OT Lectionary

For those who want a change from the Gospel

Trinity 4 – Lamentations 3:22-33 (Related)

In this podcast at the start of this year I introduced a two-parter on Lament, and I made the point that this is something of a forgotten art in the church today: ‘We don’t lament, we just whinge!’ Today our lectionary invites us to revisit lament, but, needless to say, in a nice way, where we focus on the few positive verses in this otherwise unremittingly miserable book. This passage, the inspiration for the hymn ‘Great is thy faithfulness’ comes at the midpoint of the lament, and while it offers another view and some hopeful faith in God, it isn’t the book’s last word.

Verse 21 introduces this change of mood with the word ‘I’: ‘This I call to mind, and therefore I have hope’. But who is ‘I’, exactly? If we explore that question, we will discover something important about lament and about ourselves. We need to go back to 3:1, although it isn’t easy to explore the identity of ‘I’ in that verse, since in the TNIV the word is hardly there: ‘I am one who has seen …’ the Hebrew word translated ‘one’ is geber, which is usually translated not just as ‘one’ but actually as a mighty warrior, a man who is supposed to protect and defend others. But rather than managing to do that, ‘I’ have been afflicted, driven out and sickened.

Behind this little word come the feelings of every goalkeeper who has let in a penalty, every parent who has seen a child suffer and felt that somehow they ought to have done something to prevent it, every soldier wounded and defeated in battle, and perhaps every priest who has seen their church age and decline and simply could do nothing about it. If the traditional attribution of this book to Jeremiah is correct, it is easy to see how he might have seen himself as the geber, the prophet, the mighty man of God, whose calling was to warn the nation about disaster in order that it might be averted. Geber isa word full of shame and guilt. It was up to me to sort this, to protect others, to make it all go away, and I failed. Completely. I had one job …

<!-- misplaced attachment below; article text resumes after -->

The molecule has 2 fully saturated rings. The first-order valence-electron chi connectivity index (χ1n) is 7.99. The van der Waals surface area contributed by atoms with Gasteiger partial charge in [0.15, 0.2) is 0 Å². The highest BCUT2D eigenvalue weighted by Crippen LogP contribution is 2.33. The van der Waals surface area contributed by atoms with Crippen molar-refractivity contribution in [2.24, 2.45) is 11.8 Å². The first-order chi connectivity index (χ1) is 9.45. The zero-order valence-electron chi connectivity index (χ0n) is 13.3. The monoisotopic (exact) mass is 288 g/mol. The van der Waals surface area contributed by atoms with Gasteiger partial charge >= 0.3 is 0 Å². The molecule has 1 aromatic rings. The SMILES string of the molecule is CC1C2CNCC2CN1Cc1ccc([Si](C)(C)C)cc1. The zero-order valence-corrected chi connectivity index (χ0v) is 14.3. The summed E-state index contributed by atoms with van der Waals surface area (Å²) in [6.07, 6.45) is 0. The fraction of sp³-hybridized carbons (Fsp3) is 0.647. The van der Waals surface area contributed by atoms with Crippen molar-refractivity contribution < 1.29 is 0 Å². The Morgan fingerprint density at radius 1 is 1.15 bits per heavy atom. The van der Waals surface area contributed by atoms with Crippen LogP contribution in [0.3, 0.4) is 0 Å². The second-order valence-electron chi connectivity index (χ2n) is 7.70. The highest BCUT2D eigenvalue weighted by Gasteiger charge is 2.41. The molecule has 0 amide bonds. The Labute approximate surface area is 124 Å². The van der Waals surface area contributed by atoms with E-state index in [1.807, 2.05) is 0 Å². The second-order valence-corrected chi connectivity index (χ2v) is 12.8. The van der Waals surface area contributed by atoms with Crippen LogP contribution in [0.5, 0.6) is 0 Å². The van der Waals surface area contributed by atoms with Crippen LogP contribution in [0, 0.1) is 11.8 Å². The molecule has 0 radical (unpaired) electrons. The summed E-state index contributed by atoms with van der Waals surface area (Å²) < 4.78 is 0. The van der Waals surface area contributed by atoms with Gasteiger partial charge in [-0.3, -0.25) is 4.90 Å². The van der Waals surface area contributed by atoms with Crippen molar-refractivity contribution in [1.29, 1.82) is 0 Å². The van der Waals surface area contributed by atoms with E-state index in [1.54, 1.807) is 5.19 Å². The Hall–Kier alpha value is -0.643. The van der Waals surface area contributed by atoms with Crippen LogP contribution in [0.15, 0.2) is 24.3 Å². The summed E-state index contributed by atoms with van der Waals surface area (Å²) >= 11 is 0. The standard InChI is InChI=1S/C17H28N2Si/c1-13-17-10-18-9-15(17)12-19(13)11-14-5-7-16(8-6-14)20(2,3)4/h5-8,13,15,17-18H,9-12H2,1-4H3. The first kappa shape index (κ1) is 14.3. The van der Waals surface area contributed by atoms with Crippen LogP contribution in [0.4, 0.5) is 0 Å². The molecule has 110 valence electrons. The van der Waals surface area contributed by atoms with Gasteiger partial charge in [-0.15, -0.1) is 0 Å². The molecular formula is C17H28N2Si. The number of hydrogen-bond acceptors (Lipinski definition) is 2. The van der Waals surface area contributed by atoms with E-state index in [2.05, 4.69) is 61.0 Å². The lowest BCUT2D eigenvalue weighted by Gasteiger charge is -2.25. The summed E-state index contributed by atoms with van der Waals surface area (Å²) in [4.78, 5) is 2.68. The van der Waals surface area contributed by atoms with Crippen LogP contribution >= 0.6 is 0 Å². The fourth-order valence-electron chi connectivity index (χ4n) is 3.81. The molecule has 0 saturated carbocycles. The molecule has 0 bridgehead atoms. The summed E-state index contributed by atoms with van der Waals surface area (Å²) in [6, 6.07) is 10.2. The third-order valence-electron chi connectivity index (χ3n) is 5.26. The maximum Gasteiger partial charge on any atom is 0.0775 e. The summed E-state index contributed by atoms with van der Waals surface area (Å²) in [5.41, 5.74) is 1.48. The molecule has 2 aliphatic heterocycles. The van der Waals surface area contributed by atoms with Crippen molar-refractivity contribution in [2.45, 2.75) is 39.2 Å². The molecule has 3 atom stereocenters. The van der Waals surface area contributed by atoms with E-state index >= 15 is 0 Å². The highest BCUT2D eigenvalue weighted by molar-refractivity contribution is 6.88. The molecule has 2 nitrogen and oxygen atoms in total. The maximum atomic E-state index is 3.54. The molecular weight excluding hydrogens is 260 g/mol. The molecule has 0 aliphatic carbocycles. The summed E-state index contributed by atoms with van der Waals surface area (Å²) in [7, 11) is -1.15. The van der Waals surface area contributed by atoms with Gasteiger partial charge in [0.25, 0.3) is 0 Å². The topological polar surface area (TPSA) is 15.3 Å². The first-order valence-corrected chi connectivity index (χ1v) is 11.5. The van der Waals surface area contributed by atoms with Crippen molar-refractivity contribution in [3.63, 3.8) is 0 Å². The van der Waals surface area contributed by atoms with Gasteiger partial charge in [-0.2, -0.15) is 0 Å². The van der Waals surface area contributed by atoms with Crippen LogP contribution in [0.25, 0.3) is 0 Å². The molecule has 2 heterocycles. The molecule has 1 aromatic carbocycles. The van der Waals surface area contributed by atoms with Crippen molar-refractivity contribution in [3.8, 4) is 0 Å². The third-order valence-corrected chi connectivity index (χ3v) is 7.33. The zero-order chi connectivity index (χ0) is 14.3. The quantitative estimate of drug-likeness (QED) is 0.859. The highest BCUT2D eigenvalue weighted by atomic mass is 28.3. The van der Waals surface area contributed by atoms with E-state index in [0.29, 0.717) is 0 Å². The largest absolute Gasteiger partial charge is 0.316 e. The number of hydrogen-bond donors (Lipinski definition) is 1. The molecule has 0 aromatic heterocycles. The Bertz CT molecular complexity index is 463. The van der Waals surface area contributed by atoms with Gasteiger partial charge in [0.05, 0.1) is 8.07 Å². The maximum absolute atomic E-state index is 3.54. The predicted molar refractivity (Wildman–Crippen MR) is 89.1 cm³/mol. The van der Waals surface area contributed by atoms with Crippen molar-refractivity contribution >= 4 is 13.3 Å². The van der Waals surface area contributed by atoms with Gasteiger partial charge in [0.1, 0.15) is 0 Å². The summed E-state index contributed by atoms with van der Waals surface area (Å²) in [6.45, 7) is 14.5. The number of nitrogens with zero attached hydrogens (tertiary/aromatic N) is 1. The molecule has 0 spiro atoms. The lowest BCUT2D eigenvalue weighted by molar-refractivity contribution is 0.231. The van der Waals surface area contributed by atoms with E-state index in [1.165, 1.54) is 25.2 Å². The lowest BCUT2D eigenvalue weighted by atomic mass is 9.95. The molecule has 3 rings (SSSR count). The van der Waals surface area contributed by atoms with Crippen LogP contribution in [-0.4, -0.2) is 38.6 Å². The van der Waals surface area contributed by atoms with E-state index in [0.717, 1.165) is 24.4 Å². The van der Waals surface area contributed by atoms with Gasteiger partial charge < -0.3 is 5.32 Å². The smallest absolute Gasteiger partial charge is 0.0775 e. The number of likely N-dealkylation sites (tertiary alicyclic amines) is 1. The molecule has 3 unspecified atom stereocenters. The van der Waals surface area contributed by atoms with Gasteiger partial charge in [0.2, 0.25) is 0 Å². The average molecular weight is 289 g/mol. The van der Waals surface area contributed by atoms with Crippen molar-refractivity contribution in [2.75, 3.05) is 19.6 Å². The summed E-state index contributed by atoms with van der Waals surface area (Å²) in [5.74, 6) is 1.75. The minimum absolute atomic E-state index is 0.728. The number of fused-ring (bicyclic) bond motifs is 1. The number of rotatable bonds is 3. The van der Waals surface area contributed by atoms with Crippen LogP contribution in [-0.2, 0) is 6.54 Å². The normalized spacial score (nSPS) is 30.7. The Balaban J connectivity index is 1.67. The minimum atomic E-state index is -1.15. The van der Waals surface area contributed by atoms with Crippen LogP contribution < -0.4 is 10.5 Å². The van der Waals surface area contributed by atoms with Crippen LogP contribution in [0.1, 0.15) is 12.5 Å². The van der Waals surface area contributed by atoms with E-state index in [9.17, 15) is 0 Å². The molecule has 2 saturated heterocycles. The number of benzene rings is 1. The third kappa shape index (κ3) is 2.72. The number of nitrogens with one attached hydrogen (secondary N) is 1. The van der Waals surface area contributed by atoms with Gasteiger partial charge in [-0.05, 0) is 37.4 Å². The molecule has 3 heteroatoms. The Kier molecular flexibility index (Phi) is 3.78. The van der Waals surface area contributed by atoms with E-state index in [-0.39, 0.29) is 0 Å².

No wonder there is an attempt to blame God for this failure. Even his prayers went unanswered: God was out to get him, and there was nothing he could do to fight back. But then comes the nice bit, and in the passage set for us there is hope in spite of the previous chapters, and interestingly, in spite of the two remaining chapters, which return to lament as potent as that in the first two. So are our verses a defiant expression of trust in God, even though they are wrapped up and almost overwhelmed by hopelessness? Or are they a shoulder-shrugging resignation: if I don’t somehow cling on to God, I’ve got literally nowhere else to go. Or are they a triumph of the true over the real: nothing in me experiences these verses as how things really are, but my faith is mature enough to know that they are true, whatever I may be feeling at this moment. We don’t know, and in a sense they’re not the point of the book, nor of lament in general, otherwise they would have formed the climax to the book, not just a slightly less painful interlude at tis centre.

This is a word, I believe, for all of us who feel that we have been failures. It is an invitation to acknowledge that sense of having blown it, to sit in silence and feel the pain, to bury our faces in the dust. It is not really a passage of certainty: like Joel 2:14 there is that motif of ‘Who knows? God might just do something if we lament enough’. V.29 brings the uncertain feeling that there may yet be hope, but it isn’t guaranteed.

Our culture, and our Church, is not good at this. We try to blame failure on anyone or anything but ourselves. Church is declining because of Sunday Trading, or mini-rugby, or anything but us. You can’t expect anything different nowadays … you’ve heard all the excuses. This passage invites us to the paradoxical freedom of admitting our failure, of having become broken when we ought to have been the strong defender, of sitting in the dust without moving on too quickly to the happy ending. And it’s a reminder that it is God, not us, who are ultimately the faithful ones.

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